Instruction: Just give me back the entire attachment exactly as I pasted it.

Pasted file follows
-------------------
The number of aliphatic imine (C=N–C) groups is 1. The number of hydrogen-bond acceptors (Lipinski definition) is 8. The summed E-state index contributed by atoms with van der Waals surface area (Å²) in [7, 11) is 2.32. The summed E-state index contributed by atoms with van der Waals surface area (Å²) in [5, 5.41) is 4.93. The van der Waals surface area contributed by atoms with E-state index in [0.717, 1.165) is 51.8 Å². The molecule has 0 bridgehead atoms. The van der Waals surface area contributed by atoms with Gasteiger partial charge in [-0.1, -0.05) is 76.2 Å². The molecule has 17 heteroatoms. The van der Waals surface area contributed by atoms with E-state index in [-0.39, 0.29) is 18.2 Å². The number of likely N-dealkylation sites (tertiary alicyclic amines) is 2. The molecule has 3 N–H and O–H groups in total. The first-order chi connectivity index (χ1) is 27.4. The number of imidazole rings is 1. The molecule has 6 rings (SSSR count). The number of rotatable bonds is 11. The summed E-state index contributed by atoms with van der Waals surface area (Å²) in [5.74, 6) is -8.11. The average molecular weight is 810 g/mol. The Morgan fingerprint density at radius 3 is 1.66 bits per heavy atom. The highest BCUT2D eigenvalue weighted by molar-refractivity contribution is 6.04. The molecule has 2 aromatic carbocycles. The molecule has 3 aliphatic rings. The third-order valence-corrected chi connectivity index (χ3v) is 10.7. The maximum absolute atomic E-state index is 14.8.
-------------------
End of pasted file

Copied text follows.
The number of aliphatic imine (C=N–C) groups is 1. The number of hydrogen-bond acceptors (Lipinski definition) is 8. The summed E-state index contributed by atoms with van der Waals surface area (Å²) in [7, 11) is 2.32. The summed E-state index contributed by atoms with van der Waals surface area (Å²) in [5, 5.41) is 4.93. The van der Waals surface area contributed by atoms with E-state index in [0.717, 1.165) is 51.8 Å². The molecule has 0 bridgehead atoms. The van der Waals surface area contributed by atoms with Gasteiger partial charge in [-0.1, -0.05) is 76.2 Å². The molecule has 17 heteroatoms. The van der Waals surface area contributed by atoms with E-state index in [-0.39, 0.29) is 18.2 Å². The number of likely N-dealkylation sites (tertiary alicyclic amines) is 2. The molecule has 3 N–H and O–H groups in total. The first-order chi connectivity index (χ1) is 27.4. The number of imidazole rings is 1. The molecule has 6 rings (SSSR count). The number of rotatable bonds is 11. The summed E-state index contributed by atoms with van der Waals surface area (Å²) in [5.74, 6) is -8.11. The average molecular weight is 810 g/mol. The Morgan fingerprint density at radius 3 is 1.66 bits per heavy atom. The highest BCUT2D eigenvalue weighted by molar-refractivity contribution is 6.04. The molecule has 2 aromatic carbocycles. The molecule has 3 aliphatic rings. The third-order valence-corrected chi connectivity index (χ3v) is 10.7. The maximum absolute atomic E-state index is 14.8.